About The Monster Employment Index UK

Providing a broad, comprehensive monthly analysis of online job demand, the Monster Employment Index UK is an extension of the Monster Employment Index Europe, which is compiled each month by researchers at Monster Worldwide Europe.

Launched in June 2005, the Monster Employment Index Europe provides monthly insight into recruitment trends across the European Union. The Index report is based on a real-time review of millions of employer job opportunities culled from Web sites across Europe, including Monster®. The Index is audited by Research America, Inc. and provides analyses of online job demand within occupational categories, industry sectors and regions.

Monthly Index reports for Belgium, France, Germany, Italy, the Netherlands, Sweden, the United Kingdom and Europe are available at:
http://corporate.monster.com/Press_Room/MEI_EU.asp.

Monster Worldwide Deutschland GmbH

Monster Worldwide, Inc. (NASDAQ: MNST), parent company of Monster®, the premier global online employment solution for more than a decade, strives to inspire people to improve their lives. With a local presence in key markets in North America, Europe, and Asia, Monster works for everyone by connecting employers with quality job seekers at all levels and by providing personalized career advice to consumers globally. Through online media sites and services, Monster delivers vast, highly targeted audiences to advertisers. Monster Worldwide is a member of the S&P 500 Index and the NASDAQ 100. To learn more about Monster's industry-leading products and services, visit www.monster.com.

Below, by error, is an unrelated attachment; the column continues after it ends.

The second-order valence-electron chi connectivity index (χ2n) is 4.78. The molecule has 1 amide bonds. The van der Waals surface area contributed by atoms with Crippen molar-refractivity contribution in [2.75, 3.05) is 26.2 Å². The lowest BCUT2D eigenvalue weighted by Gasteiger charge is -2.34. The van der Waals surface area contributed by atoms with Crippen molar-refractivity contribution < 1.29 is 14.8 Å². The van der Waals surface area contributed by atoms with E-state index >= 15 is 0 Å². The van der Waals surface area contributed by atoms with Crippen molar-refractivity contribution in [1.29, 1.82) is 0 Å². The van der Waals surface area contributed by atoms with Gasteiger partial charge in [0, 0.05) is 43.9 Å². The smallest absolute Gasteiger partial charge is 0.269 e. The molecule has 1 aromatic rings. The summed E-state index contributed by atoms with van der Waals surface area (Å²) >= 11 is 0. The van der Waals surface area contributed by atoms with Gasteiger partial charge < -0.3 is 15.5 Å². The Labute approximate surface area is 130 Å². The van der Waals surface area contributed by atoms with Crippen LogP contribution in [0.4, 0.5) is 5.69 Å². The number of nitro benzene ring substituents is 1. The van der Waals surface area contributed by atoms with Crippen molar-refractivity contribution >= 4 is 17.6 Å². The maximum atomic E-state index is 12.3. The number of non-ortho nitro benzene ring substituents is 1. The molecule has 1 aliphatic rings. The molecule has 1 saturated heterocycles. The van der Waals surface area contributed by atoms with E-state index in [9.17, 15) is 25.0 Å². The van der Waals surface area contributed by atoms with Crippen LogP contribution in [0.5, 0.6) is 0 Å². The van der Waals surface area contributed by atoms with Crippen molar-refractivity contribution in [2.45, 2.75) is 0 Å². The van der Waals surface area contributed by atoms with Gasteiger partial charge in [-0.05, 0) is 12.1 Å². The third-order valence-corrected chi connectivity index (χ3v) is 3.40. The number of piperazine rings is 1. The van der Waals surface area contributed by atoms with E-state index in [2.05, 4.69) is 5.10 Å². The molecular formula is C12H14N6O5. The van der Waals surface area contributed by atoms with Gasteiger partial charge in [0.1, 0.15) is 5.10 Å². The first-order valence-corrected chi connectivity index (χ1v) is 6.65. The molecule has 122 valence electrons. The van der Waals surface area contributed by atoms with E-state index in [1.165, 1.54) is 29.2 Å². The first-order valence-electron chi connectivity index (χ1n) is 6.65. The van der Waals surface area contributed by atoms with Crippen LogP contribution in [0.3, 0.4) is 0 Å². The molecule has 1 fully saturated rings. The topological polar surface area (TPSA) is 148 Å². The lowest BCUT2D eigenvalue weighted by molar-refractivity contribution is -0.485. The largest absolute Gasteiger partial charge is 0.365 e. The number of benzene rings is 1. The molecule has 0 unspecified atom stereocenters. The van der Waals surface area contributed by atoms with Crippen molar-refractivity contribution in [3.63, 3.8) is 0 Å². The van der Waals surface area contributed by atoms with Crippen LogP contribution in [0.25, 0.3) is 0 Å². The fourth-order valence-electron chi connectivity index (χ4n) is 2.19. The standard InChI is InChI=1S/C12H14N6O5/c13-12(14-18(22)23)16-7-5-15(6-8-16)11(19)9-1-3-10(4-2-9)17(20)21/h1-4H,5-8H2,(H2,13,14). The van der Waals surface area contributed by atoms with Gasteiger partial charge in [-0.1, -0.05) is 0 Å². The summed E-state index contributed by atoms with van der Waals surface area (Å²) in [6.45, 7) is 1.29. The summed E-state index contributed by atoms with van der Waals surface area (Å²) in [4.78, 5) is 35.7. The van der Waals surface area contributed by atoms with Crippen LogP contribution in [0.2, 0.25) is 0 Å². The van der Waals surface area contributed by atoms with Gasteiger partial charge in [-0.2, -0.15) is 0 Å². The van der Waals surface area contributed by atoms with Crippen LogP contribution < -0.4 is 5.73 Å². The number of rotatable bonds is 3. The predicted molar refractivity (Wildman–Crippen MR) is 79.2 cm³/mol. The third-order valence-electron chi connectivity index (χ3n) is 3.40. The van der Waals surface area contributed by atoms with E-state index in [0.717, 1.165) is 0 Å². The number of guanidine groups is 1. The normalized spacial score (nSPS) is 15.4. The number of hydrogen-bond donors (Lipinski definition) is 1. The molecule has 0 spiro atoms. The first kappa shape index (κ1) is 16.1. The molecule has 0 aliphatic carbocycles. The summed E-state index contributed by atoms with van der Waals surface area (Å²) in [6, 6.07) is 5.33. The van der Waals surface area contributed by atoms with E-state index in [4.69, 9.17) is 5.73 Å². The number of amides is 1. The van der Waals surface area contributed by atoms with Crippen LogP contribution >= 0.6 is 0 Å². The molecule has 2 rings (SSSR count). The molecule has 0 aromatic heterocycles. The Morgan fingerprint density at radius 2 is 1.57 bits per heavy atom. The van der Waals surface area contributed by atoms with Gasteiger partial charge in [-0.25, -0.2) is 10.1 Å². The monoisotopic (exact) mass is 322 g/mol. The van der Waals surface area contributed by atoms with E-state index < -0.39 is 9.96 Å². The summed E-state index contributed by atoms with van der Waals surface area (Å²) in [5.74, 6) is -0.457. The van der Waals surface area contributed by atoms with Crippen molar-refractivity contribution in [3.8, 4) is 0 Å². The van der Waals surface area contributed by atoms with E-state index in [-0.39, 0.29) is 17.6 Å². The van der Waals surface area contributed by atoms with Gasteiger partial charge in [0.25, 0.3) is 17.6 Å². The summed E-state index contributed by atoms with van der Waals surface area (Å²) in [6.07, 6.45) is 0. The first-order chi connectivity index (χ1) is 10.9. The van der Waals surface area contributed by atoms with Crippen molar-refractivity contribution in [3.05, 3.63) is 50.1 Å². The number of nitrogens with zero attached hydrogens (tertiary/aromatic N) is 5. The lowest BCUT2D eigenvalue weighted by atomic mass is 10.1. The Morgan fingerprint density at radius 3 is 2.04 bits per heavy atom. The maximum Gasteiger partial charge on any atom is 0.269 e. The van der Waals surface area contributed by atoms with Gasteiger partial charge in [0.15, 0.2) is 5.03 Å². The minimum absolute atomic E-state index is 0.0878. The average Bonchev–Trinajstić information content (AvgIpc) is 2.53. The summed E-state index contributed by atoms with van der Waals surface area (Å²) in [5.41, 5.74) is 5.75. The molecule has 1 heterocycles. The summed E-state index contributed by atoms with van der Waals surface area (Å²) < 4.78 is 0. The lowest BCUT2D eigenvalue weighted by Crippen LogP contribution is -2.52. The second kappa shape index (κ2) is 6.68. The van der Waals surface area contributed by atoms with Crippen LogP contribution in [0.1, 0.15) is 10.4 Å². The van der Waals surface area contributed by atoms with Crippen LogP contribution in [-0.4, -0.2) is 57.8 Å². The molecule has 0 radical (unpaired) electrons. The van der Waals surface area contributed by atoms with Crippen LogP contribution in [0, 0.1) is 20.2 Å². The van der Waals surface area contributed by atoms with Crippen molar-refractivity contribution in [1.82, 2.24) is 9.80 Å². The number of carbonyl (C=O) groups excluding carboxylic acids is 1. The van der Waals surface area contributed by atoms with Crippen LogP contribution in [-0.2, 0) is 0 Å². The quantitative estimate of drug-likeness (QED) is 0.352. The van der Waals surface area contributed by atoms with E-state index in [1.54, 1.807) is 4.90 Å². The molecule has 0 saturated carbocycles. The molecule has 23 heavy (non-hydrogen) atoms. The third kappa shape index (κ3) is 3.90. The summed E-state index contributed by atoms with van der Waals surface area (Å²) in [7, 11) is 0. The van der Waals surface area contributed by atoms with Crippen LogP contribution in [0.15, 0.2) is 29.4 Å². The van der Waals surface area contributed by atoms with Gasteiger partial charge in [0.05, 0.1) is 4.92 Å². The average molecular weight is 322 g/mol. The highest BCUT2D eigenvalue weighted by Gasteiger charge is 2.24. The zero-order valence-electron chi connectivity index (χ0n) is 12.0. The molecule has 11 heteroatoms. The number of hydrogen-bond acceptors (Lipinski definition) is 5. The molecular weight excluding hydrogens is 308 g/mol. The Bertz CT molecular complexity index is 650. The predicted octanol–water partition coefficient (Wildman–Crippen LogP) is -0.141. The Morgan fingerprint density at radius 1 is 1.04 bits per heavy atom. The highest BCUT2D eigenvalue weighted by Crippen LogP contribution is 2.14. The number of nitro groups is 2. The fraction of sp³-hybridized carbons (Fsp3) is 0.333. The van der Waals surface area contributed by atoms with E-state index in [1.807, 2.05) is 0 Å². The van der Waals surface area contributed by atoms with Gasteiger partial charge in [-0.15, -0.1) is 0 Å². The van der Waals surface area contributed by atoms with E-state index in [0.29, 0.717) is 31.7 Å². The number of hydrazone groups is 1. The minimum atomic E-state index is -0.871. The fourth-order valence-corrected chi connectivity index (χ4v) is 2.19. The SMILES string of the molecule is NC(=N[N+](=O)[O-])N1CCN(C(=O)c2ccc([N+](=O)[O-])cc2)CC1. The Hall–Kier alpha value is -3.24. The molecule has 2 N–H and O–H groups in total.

Special Note: Safe Harbor Statement Under the Private Securities Litigation Reform Act of 1995: Except for historical information contained herein, the statements made in this release constitute forward-looking statements within the meaning of Section 27A of the Securities Act of 1933 and Section 21E of the Securities Exchange Act of 1934. Such forward-looking statements involve certain risks and uncertainties, including statements regarding Monster Worldwide, Inc.'s strategic direction, prospects and future results. Certain factors, including factors outside of Monster Worldwide's control, may cause actual results to differ materially from those contained in the forward- looking statements, including economic and other conditions in the markets in which Monster Worldwide operates, risks associated with acquisitions, competition, seasonality and the other risks discussed in Monster Worldwide's Form 10-K/A and other filings made with the Securities and Exchange Commissio803n, which discussions are incorporated in this release by reference.